11. Another circumstance which throws serious doubt on the prosecution case is that the entire proceedings appear to have been started on the basis of a complaint filed by the clerk P W. 8 Yagya Narain. Yagya Narain was a person who had actually drawn the money from the Treasury on the basis of the bill prepared by the appellant and as he knew full well that no person of the name of Pancham Chowkidar had ever worked in the school, he could have at once protested to the appellant as to why this money was being withdrawn by him or should have refused to draw the bill as it did not represent the correct state of affairs Yagya Narain does not appears to have done any thing of the short and kept quiet. The evidence shows that the cash book was missing and this was one of the reasons why the appellant had terminated the services of Yagya Narain. In these circumstances, Yagya Narain had his own axe to grind against the appellant and filed the complaint before the Vigilance Department only after he was dismissed from service The amount was drawn on 6-3-1964 and the complaint was sent on or about the 18th August, 1964. Thus, Yagya Narain kept quiet for full five months and this shows that he was in the nature of an accommpice & turned hostile against the appellant only when he was dismissed from service, We are, therefore,unable to place any reliance on the evidence of Yagya Narain, P.W. 8.

12. The courts below also relied on the circumstance that Pancham Chowkidar was not employed in the school. For this purpose reliance was placed on the fact that the name of Pancham Chowkidar did not find place in the attendance register of the school. This is undoubtedly so but then this circumstance does not take us any where because the admitted position is that Ramphal, the gardener and Rambai. undoubtedly worked in the school and yet their names also are not found in the attendance register but the amount withdrawn by the appellant in respect of the expenses incurred for them has not been doubted. In these circumstances, therefore, the mere absence of any mention of the name of Pancham Chowkidar in the attendance register would not conclusively prove that he was not an employee of the school.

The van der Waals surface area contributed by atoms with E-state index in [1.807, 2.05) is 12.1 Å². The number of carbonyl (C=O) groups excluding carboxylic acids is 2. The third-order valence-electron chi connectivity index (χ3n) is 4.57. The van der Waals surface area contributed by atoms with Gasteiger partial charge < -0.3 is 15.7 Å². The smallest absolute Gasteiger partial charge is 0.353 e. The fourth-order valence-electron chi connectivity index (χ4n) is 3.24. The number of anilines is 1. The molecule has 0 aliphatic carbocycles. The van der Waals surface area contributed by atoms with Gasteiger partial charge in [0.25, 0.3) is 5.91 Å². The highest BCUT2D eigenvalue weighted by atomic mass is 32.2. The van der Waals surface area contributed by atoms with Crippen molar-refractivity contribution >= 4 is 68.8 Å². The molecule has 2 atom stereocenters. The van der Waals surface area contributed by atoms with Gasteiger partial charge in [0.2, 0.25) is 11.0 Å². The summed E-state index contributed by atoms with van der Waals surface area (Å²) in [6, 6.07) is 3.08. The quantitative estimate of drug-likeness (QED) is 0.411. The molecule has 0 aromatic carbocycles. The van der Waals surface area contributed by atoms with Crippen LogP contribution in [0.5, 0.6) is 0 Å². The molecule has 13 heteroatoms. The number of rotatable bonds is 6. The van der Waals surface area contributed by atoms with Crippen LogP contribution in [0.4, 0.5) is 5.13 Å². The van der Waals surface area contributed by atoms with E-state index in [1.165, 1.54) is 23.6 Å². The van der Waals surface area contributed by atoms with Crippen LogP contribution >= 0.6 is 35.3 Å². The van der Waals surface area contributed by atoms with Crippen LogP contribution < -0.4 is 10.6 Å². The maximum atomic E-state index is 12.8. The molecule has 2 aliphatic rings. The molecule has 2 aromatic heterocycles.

13. Another important circumstance which appears to have been over looked by the Courts below is that the prosecution itself relies on Ex. P. 26 which is a receipt alleged to have been given by Pancham and P. W. 9 Pancham has admitted his signature on this receipt. It was however alleged by the prosecution that the receipt was taken by the appellant without paying any amount to Pancham Chowkidar. This part of the prosecution case cannot be believed because the best person to deny the fact whether or not he had received the money under the receipt Ex. P 26 was Pancham himself who had deposed as P.W. 9. No where in his evidence he has said a word that he did not receive the money from the appellant or that the Receipt was forcibly taken by the appellant without paying him any money. It is true that in his cross-examination he has denied the suggestion that when Yagya Narain Patel P.W. 8 produced him before the accused he said that he had received the amount of Rs. 500/-. This is however quite a different matter. The witness does not categorically say any where in his evidence that he had not received Rs. 500/ at any time and had signed the receipt without getting the money. Furthermore, this witness admits that he used to work at the house of the appellant at Panna- According to the prosecution, the appellant had drawn pay of Pancham Chowkidar only for 10 months at the rate of Rs. 50/- per month. The possibility that the appellant may have committed a breach of the rules by taking work from him at his house instead of sending him to the school cannot be excluded, Even if he violated the rules the charge against him is sot that he had violated the rules with a view so cause wrongful loss to the Government. In view of this clear statement of Pancham Chowkidar we are unable to place any reliance on the general statement of some witnesses who deposed that they did not find Pancham working in the school.

14. P W. 6 Puranal who was a teacher of the school has no doubt said that no person of the name of Dhimar was working in those days. Moreover, he further admits that in Ex. P-4 which is the attendance register, the attendance of only those persons is entered who remain present in the school during working time. Obvisouly, Pancham was working as chowkidar daring nighttime and, therefore, his name may not have been mentioned in the attendance register.

15. Lastly, P.W. 4 Puranal used to work during day time in the school and he does not say that he ever visited the school during night. In these circumstances, as Pancham's duty started at night it cannot be said that this witness or for that matter any other witness was competent to depose that Pancham chowkidar was not working in the school during night.

16. In these circumstances, therefore, we are unable to accept the prosecution case that the appellant had drawn Rs. 500/- and misappropriated the same and made false entries in the accounts. The detailed contingent bill does mention the name of Pancham Chowidar as an employee of the school and a sum of Rs. 500/- was due towards his salary which was drawn by the appellant in this bill. For these reasons, therefore we are of the opinion that the charge against the appellant has not been substantiated. We, therefore, allow this appeal, set a side the convictions and sentences passed on the appellant and acquit him of the charges framed against him. The appellant who is on bail will now be discharged from his bail bonds.